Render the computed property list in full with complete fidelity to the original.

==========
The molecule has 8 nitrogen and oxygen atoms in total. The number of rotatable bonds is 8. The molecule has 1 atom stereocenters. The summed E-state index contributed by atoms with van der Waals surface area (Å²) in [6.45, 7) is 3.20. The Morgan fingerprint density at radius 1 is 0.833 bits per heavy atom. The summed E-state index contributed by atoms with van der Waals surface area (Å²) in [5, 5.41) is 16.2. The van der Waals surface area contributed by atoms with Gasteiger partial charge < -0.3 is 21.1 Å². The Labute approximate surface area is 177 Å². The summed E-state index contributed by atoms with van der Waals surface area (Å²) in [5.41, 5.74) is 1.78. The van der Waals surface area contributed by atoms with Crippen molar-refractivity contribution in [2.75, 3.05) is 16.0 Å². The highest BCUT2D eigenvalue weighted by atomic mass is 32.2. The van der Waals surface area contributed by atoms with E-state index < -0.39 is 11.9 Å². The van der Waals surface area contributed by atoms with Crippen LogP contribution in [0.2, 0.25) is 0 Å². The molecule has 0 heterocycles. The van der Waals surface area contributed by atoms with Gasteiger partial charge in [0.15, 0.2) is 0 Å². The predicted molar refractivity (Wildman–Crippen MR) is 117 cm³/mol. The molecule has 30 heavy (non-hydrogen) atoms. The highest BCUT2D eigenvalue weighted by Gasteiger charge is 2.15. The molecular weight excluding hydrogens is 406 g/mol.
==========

The molecule has 8 nitrogen and oxygen atoms in total. The number of rotatable bonds is 8. The molecule has 1 atom stereocenters. The summed E-state index contributed by atoms with van der Waals surface area (Å²) in [6.45, 7) is 3.20. The Morgan fingerprint density at radius 1 is 0.833 bits per heavy atom. The summed E-state index contributed by atoms with van der Waals surface area (Å²) in [5, 5.41) is 16.2. The van der Waals surface area contributed by atoms with Gasteiger partial charge < -0.3 is 21.1 Å². The Labute approximate surface area is 177 Å². The summed E-state index contributed by atoms with van der Waals surface area (Å²) in [5.41, 5.74) is 1.78. The van der Waals surface area contributed by atoms with Crippen molar-refractivity contribution in [2.75, 3.05) is 16.0 Å². The highest BCUT2D eigenvalue weighted by atomic mass is 32.2. The van der Waals surface area contributed by atoms with E-state index < -0.39 is 11.9 Å². The van der Waals surface area contributed by atoms with Crippen LogP contribution in [0.2, 0.25) is 0 Å². The molecule has 0 heterocycles. The van der Waals surface area contributed by atoms with Gasteiger partial charge in [0.15, 0.2) is 0 Å². The predicted molar refractivity (Wildman–Crippen MR) is 117 cm³/mol. The molecule has 30 heavy (non-hydrogen) atoms. The highest BCUT2D eigenvalue weighted by Gasteiger charge is 2.15. The molecular weight excluding hydrogens is 406 g/mol.